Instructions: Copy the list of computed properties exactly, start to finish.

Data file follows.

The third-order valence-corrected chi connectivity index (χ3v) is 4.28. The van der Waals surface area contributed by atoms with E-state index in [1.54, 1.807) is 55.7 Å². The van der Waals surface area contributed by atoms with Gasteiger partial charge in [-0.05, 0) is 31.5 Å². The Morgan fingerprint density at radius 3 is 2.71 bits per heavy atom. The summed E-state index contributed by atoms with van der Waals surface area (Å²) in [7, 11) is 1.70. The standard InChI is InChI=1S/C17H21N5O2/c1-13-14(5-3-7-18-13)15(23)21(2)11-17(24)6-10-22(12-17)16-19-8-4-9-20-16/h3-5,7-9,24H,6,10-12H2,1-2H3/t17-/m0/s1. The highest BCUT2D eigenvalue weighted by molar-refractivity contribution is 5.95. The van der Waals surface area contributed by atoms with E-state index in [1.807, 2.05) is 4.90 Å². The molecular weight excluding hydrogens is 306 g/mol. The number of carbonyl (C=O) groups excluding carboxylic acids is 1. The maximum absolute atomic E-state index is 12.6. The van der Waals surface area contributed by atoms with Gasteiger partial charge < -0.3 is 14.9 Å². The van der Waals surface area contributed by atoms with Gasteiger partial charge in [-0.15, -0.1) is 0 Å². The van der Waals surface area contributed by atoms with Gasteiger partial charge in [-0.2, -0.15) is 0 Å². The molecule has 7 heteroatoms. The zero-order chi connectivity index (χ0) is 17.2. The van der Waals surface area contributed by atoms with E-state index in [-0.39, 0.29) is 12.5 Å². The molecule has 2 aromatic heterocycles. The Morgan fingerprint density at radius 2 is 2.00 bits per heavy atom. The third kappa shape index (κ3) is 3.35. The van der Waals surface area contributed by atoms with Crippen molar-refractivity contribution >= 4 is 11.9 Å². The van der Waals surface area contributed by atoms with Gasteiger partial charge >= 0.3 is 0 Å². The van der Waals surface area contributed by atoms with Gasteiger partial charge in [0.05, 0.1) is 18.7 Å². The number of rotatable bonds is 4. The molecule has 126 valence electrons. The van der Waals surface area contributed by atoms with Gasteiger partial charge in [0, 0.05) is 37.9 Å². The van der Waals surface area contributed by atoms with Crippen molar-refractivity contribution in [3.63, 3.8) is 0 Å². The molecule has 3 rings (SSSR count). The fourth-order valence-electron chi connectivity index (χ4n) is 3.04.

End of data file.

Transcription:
The third-order valence-corrected chi connectivity index (χ3v) is 4.28. The van der Waals surface area contributed by atoms with E-state index in [1.54, 1.807) is 55.7 Å². The van der Waals surface area contributed by atoms with Gasteiger partial charge in [-0.05, 0) is 31.5 Å². The Morgan fingerprint density at radius 3 is 2.71 bits per heavy atom. The summed E-state index contributed by atoms with van der Waals surface area (Å²) in [7, 11) is 1.70. The standard InChI is InChI=1S/C17H21N5O2/c1-13-14(5-3-7-18-13)15(23)21(2)11-17(24)6-10-22(12-17)16-19-8-4-9-20-16/h3-5,7-9,24H,6,10-12H2,1-2H3/t17-/m0/s1. The highest BCUT2D eigenvalue weighted by molar-refractivity contribution is 5.95. The van der Waals surface area contributed by atoms with E-state index in [1.807, 2.05) is 4.90 Å². The molecular weight excluding hydrogens is 306 g/mol. The number of carbonyl (C=O) groups excluding carboxylic acids is 1. The maximum absolute atomic E-state index is 12.6. The van der Waals surface area contributed by atoms with Gasteiger partial charge < -0.3 is 14.9 Å². The van der Waals surface area contributed by atoms with Gasteiger partial charge in [-0.15, -0.1) is 0 Å². The van der Waals surface area contributed by atoms with Gasteiger partial charge in [-0.2, -0.15) is 0 Å². The molecule has 7 heteroatoms. The zero-order chi connectivity index (χ0) is 17.2. The van der Waals surface area contributed by atoms with E-state index in [-0.39, 0.29) is 12.5 Å². The molecule has 2 aromatic heterocycles. The Morgan fingerprint density at radius 2 is 2.00 bits per heavy atom. The third kappa shape index (κ3) is 3.35. The van der Waals surface area contributed by atoms with Crippen molar-refractivity contribution >= 4 is 11.9 Å². The van der Waals surface area contributed by atoms with Gasteiger partial charge >= 0.3 is 0 Å². The van der Waals surface area contributed by atoms with Gasteiger partial charge in [0.05, 0.1) is 18.7 Å². The number of rotatable bonds is 4. The molecule has 126 valence electrons. The van der Waals surface area contributed by atoms with Gasteiger partial charge in [0, 0.05) is 37.9 Å². The van der Waals surface area contributed by atoms with Crippen molar-refractivity contribution in [3.63, 3.8) is 0 Å². The molecule has 3 rings (SSSR count). The fourth-order valence-electron chi connectivity index (χ4n) is 3.04.